Final Perspectives and Future Research Opportunities 115 More broadly, the approach followed in developing the more detailed model of the BaltimoreÂWashington region needs to be applied to other airports and regions to determine whether the resulting models for those airports or regions also show a similar improvement or whether the results found for the BaltimoreÂWashington region are somehow unique to that region or maybe even an artifact of the data used in the analysis. In addition, the BaltimoreÂ Washington region is one of the largest multiÂairport regions in the country and the airports serving the region are much larger than most other individual airports to which the approach could be applied. It would be valuable to explore whether such differences in scale or the extent of the airport system being modeled also affect the applicability or performance of this modeling approach. There are several research opportunities related to using the new data sources for airport demand modeling studies discussed in Chapter 5. We found that many of the most successÂ ful applications of using cell phone or locationÂbased data for airports were for revenueÂ generating and costÂreduction purposes. In the context of airport demand studies, we found successful applications using cell phone and ticketing data to analyze airport catchment areas. In terms of future research, cell phone usage could be a source of new data on passenger choices and passenger movements through terminals. Future research could explore linking cell phone tracking data to smallÂarea demographic and socioeconomic data to explore air travel propensity by household characteristics without the need for air passenger surveys (or to track changes between surveys). Cell phones could also be used as a tool to gather data simiÂ lar to the types of data collected in traditional airport survey efforts. For example, cell phone beacons and airportÂspecific phone apps could invite air travelers to participate in an online air passenger survey. Travelers could download a survey form that they could complete at leisure (for example, on their flights) and then submit online when they next have an internet connection. Both of these future research opportunities help address one of the key challenges to using new sources of disaggregated data based on cell phone, GPS, or financial transactions, namely that due to the need to protect individualsâ privacy there is limited socioeconomic information available from these sources directly. Chapter 5 also discussed alternative potential approaches to incorporating disaggregated socioeconomic factors in air passenger demand studies and models. However, the resources of the project only allowed one of these approaches to be explored and then only with a very limited number of variables and for only one socioeconomic factor (household income). It would be valuable to develop techniques for applying the other approaches or including a broader range of factors and to explore their relative feasibility and effectiveness. Because the sources of data on air passenger enplanements do not typically distinguish between travel by residents of a region and visitors to a region or between travel for personal and business purposes, models of air travel demand have generally attempted to model total air travel. Since the survey analysis undertaken in the course of the project shows, not surprisingly, that the average number of annual air trips made for business and personal purposes differs considerably by household or individual characteristics, while it can also be expected that the factors influencing air travel by residents of a region and visitors to the region are different, it would be valuable to explore the feasibility and effectiveness of developing air passenger demand models that can distinguish between travel by residents of a region and visitors to the region or predict travel by trip purpose. The foregoing potential research opportunities represent a wide range of possible research projects that would build on the work performed in the current project and that could be purÂ sued through future research. The description of the research performed for the current project and the discussion of potential research opportunities in this report provide a fairly clear indication of how potential future research projects could be undertaken. Nonetheless, more detailed research problem statements could be developed following publication of this report.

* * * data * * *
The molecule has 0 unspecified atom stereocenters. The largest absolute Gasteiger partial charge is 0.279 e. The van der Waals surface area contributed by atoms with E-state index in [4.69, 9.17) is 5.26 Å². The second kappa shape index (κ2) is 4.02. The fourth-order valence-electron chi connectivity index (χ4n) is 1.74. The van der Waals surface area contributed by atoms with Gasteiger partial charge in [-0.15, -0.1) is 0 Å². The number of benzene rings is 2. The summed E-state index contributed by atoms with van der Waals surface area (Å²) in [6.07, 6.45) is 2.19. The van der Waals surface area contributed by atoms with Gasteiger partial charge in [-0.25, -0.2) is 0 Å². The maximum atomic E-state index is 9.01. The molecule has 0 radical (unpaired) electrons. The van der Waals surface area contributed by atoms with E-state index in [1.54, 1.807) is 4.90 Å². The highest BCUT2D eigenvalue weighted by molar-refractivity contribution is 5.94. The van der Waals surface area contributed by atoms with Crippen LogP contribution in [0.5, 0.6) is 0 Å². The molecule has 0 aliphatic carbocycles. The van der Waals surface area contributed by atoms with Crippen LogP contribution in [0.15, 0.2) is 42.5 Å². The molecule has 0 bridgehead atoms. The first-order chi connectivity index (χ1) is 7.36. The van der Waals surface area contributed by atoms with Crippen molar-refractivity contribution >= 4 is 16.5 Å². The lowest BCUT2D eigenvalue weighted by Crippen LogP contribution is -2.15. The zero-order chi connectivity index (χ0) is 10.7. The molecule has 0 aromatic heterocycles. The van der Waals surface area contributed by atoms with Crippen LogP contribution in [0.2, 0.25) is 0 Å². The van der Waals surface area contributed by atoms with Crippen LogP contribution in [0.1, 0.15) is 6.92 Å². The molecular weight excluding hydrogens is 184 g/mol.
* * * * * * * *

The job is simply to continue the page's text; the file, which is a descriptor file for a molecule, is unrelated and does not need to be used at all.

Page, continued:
116 Using Disaggregated Socioeconomic Data in Air Passenger Demand Studies This would allow other interested researchers to contribute suggestions and comments on the scope of future research. Although each of the potential research opportunities would contribute to a better underÂ standing of how air passenger demand is influenced by disaggregated socioeconomic factors and how to best reflect this in air passenger demand models, and hence there is no obvious priority between the various research needs, it would seem reasonable to focus initially on two issues: explore applying the modeling approach used for the more detailed analysis of the BaltimoreâWashington region to other airports and regions in order to determine how transÂ ferable these findings are and investigate the reasons for the differences in air travel propensity between air passenger intercept surveys and household travel and expenditure surveys. A clearer understanding of the reasons for these differences would allow future research on air passenger demand to draw on a broader range of disaggregated socioeconomic data with greater confiÂ dence, as well as potentially provide useful guidance for the design of such surveys in the future. Conclusions Passenger aviation is often described as an important catalyst for broad economic growth and is often depicted, qualitatively and in formal models of air passenger demand, as being driven by aggregate measures of regional economic activity and growth. Yet it is also underÂ stood that air transportation is not used to the same extent by all segments of society. This project has examined whether this growing understanding of the differences in propensities to fly that depend on individual and household characteristics such as household income, age, or educational status can be used to improve models and forecasts of air passenger activity. These differences were consistently seen in analyses of a number of surveys of air passengers and consumers. While data about distinct subgroups of individuals and householdsâdisaggregated socioÂ economic dataâand about how their distributions of characteristics are changing are availÂ able, these data are sometimes correlated with the aggregate regional socioeconomic data used in the past for the airport passenger demand models used in a variety of airport studies and planning efforts. This correlation can raise statistical challenges for simple approaches to incorporating some forms of disaggregated socioeconomic data into existing models of air passenger demand. The projectâs analysis of the effect of incorporating a particular disaggreÂ gated socioeconomic variable into fairly simple regression models of annual enplanements in case studies of seven individual U.S. airports and one regional airport system ran into such challenges, while resulting in only modest improvements in the performance of the models that included the disaggregated socioeconomic variable. Therefore, care must be taken in including disaggregated socioeconomic variables in air passenger demand models to avoid or control for potential correlation between aggregate and disaggregated socioeconomic variÂ ables to the extent possible. It should also be recognized that there may be tradeoffs in model performance between omittedÂvariable bias in models that only include aggregate socioÂ economic variables and a loss of statistical significance and potential bias in coefficient estiÂ mates if disaggregated socioeconomic variables are included that are partially correlated with the aggregate socio economic variables. As more experience is gained in using disaggregated socioeconomic variables in air passenger demand models, it should become clearer how best to resolve such tradeÂoffs. Although including a disaggregated household income variable in the simple case study regression models did not show a significant improvement in the predictive ability of the models, including a different disaggregated household income variable in a more complex model speciÂ fication for the case study of the BaltimoreâWashington regional airport system did provide an